- Lastly, just because a story is submitted, does not mean that it will be published––perhaps it does not follow the above submission guidelines, or because we have received too many for that particular theme. If that’s the case, we let you know why it was not selected and hope we can get another of your stories in next time!
The first theme will be “doorways”.
And here is a prayer my spiritual director always prays for the telling of stories:
O Our God!
There are stories embedded
in our skin, and words
enfleshed in us.
So, may you bless us
with each other,
and by our tender telling,
and by our tender listening,
may we release the tales,
trace the lines,
free the words —
one by one–
‘til we are hoarse
with the telling
and with the laughter
and perhaps the tears,
at being freed
to tell the stories
we have held
in our hearts
for so long.
Parish House Update
So much as been going on at All Souls even while we continue to shelter in place and socially distance––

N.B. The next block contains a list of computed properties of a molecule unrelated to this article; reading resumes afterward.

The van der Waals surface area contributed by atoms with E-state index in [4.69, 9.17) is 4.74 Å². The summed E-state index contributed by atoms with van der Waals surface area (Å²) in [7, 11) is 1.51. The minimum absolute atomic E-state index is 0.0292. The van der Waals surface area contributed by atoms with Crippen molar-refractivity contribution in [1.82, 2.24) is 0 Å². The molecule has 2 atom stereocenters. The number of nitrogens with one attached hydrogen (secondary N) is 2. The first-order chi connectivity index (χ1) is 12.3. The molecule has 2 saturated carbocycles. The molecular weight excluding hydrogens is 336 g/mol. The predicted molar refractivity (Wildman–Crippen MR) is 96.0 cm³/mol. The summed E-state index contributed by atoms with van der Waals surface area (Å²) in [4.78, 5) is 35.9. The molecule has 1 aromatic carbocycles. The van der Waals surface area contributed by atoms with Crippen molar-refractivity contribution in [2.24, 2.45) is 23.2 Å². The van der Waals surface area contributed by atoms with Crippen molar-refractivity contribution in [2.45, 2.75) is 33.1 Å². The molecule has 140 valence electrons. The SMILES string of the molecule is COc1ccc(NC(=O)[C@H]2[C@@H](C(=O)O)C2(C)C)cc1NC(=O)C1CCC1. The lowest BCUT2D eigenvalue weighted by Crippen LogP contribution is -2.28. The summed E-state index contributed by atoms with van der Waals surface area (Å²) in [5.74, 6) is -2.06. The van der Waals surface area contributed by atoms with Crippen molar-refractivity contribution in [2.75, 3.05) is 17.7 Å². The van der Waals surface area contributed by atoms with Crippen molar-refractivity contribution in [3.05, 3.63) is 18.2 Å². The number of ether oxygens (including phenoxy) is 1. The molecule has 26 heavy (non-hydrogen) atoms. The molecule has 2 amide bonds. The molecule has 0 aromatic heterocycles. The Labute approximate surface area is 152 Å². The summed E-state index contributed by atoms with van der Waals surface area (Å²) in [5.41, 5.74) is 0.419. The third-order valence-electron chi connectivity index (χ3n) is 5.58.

First and foremost, Jordan Court—
At the 11th hour, a state agency objected to key components of agreements carefully negotiated between All Souls and our developer partner in 2017. The objections threatened the deal. But there was so much good that road on it! All Soulsians have donated hundreds and hundreds of hours these past five years. Calmer heads prevailed; a satisfactory workaround was proposed. We spent much of the past two weeks negotiating and crafting language—points that gave All Souls the same rights and protections it had in the original documents. There were points late Friday and Monday when I grew pessimistic the deal would actually close. But we had Bob Cross and Diocesan Chancellor Christopher Hayes working on it and creative solutions that will continue to protect All Souls for generations to come were crafted and put in place. The parties emerged relieved and with deepened respect for each other. The final language was crafted over the weekend. Junior Warden Toni Martinez Borgfeldt and I had the notary come to our gardens Monday and Tuesday afternoon so we could execute the documents, have them notarized and at the same time socially distanced!